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OSAIC / About Owen Sound Area / Conservation   Member LogIn   
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Owen Sound Conservation Areas
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spacer Owen Sound is located in one of the most beautiful areas of Ontario. In fact, as those who live here or who have visited will easily confirm, much of the city's charm is enhanced by the unusual combination of geographical features which can be found both within city limits and throughout the surrounding area.

The city is surrounded by a dramatic curve of Niagara escarpment. In summer, the white limestone cliffs which rise above the central portion of the city provide a striking foil for the deep green of the trees which populate their surface. In autumn, as the leaves begin to turn, it seems as if these cliffs burn fiercely with the intense hues of red and orange.

Owen Sound also straddles a drainage basin which contains two rivers: the Sydenham River which flows south to north; and the Pottawatomi River, which flows west to east. Urban development has been carefully planned to make the most of these rivers. Within the city the rivers' banks are enhanced by luxurious green sweeps of lawns and gardens. In other areas, elegant landscaping gives way to a delightful tangle of natural undergrowth.
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spacer The rivers and adjacent lands are home to a broad range of wildlife. In fall, keep an eye out for the many different types of birds around, including magnificent blue herons, cormorants, mallard ducks and terns. These birds are on the hunt for the Chinook Salmon and Rainbow Trout making their way upriver to spawning and nursery grounds.

The combination of rivers and escarpment has resulted in a number of striking geological features including three waterfalls all within close proximity to the city. These waterfalls in turn have become the focus for several recreational areas.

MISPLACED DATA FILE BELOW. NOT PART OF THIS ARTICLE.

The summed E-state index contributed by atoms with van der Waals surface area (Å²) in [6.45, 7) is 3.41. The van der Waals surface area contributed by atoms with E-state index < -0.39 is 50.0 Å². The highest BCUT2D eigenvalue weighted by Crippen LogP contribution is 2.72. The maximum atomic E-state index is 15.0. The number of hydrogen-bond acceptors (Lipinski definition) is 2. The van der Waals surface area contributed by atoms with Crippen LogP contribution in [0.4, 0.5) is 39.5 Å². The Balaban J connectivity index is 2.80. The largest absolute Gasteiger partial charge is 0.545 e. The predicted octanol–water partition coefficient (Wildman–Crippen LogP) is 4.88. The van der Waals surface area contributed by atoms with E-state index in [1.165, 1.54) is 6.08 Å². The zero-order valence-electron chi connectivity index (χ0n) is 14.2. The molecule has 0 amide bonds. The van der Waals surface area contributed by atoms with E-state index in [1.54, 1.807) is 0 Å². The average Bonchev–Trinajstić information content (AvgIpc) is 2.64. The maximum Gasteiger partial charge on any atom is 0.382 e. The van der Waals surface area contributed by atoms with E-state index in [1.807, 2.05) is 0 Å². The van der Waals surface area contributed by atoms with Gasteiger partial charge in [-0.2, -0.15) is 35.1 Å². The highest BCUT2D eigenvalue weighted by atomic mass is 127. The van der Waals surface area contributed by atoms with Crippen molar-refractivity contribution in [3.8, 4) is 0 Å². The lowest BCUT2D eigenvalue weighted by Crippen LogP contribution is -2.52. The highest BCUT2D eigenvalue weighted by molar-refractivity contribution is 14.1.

Inglis Falls, located just south of Owen Sound, not only contains a picturesque waterfall which empties into a deep gorge, but also the remains of a grist mill built by Peter Inglis in 1845. The bridge crossing the falls provides an excellent vantage point from which to view the rise and fall of escarpment and Owen Sound Bay beyond.

Inglis Falls is easily accessible and offers an extensive trail network for hiking, cross country skiing and mountain biking. The area is a favourite haunt for area residents and visitors alike. In winter, the falls provide a particularly beautiful display of water flowing over ice.
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spacer Indian Falls, just north of Owen Sound in Sarawak Township contains a 49 foot horseshoe shaped falls which has been formed by the erosion of soft Queenston shale beneath hard Manitoulin dolomite - similar to Niagara Falls. Like Inglis Falls, the Indian Falls Conservation Area contains many trails as well as a well-equipped recreational area. There are soft ball and T ball diamonds located here, as well as tennis courts, a shuffle-board and an adventure playground.

Pottawatomi Conservation Area, located three miles west of Owen Sound, features Jones Falls, a 39 foot cascade of water over the escarpment. Jones Falls provides a breathtaking view of the surrounding lowlands and is an ideal area in which to view plenty of wildlife, including cliff swallows, pileated woodpeckers, painted turtles, garter snakes, woodchucks and porcupines.
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spacer Hibou Conservation area, which overlooks Paynter's Bay on Owen Sound Bay, may not have a waterfall, but it is home to two natural sand beaches and provides many facilities for family outings including two large picnic pavilions, a playground fully equipped with swings, slides and an adventure playground and of course, some of the best swimming in the 'Sound'.

Hibou means Owl in French. The area was named after a freighter that sank off Paynter's Bay. The few who survived the terrible tragedy managed to make it ashore at what is now Hibou Conservation Area.
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spacer All of these areas are maintained by the Grey Sauble Conservation Authority. Established in 1985 following the amalgamation of the North Grey Region and Sauble Valley Conservation authorities, the Grey Sauble Conservation authority undertakes programs to conserve, restore, develop and manage natural resources.

Along with maintaining recreational areas, the authority carries out many activities, including water management, forest and wildlife management, conservation services, and the provision of conservation information.

The close proximity and quality of these recreational areas makes Owen Sound the outdoor enthusiast's dream come true.
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